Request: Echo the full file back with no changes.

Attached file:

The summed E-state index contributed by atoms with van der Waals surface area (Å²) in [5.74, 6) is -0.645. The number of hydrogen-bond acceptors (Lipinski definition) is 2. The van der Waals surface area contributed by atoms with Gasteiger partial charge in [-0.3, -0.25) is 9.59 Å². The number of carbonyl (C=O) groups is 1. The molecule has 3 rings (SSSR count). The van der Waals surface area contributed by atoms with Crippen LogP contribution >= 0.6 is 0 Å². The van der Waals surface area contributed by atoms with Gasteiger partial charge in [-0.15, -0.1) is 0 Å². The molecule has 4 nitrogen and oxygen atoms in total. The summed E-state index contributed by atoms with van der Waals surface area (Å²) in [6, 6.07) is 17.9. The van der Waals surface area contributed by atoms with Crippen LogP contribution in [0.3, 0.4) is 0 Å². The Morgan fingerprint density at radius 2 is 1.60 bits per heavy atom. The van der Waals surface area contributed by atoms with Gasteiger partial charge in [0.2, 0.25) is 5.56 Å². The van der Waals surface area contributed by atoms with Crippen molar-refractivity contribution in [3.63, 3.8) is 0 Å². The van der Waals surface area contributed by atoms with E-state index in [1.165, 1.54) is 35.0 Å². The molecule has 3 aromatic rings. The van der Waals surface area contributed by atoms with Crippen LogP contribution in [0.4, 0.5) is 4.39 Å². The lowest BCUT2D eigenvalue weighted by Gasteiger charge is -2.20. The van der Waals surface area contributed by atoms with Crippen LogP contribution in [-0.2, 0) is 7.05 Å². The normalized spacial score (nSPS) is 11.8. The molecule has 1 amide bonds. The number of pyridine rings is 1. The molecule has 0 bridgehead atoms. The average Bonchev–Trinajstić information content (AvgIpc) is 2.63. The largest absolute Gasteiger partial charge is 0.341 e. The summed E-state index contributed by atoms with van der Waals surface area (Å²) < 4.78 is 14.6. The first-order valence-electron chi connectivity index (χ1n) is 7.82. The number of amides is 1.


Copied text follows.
The summed E-state index contributed by atoms with van der Waals surface area (Å²) in [5.74, 6) is -0.645. The number of hydrogen-bond acceptors (Lipinski definition) is 2. The van der Waals surface area contributed by atoms with Gasteiger partial charge in [-0.3, -0.25) is 9.59 Å². The number of carbonyl (C=O) groups is 1. The molecule has 3 rings (SSSR count). The van der Waals surface area contributed by atoms with Crippen LogP contribution >= 0.6 is 0 Å². The van der Waals surface area contributed by atoms with Gasteiger partial charge in [-0.15, -0.1) is 0 Å². The molecule has 4 nitrogen and oxygen atoms in total. The summed E-state index contributed by atoms with van der Waals surface area (Å²) in [6, 6.07) is 17.9. The van der Waals surface area contributed by atoms with Crippen LogP contribution in [0.3, 0.4) is 0 Å². The Morgan fingerprint density at radius 2 is 1.60 bits per heavy atom. The van der Waals surface area contributed by atoms with Gasteiger partial charge in [0.2, 0.25) is 5.56 Å². The van der Waals surface area contributed by atoms with Crippen molar-refractivity contribution in [3.63, 3.8) is 0 Å². The van der Waals surface area contributed by atoms with E-state index in [1.165, 1.54) is 35.0 Å². The molecule has 3 aromatic rings. The van der Waals surface area contributed by atoms with Crippen LogP contribution in [0.4, 0.5) is 4.39 Å². The lowest BCUT2D eigenvalue weighted by Gasteiger charge is -2.20. The van der Waals surface area contributed by atoms with Crippen LogP contribution in [-0.2, 0) is 7.05 Å². The normalized spacial score (nSPS) is 11.8. The molecule has 1 amide bonds. The number of pyridine rings is 1. The molecule has 0 bridgehead atoms. The average Bonchev–Trinajstić information content (AvgIpc) is 2.63. The largest absolute Gasteiger partial charge is 0.341 e. The summed E-state index contributed by atoms with van der Waals surface area (Å²) < 4.78 is 14.6. The first-order valence-electron chi connectivity index (χ1n) is 7.82. The number of amides is 1.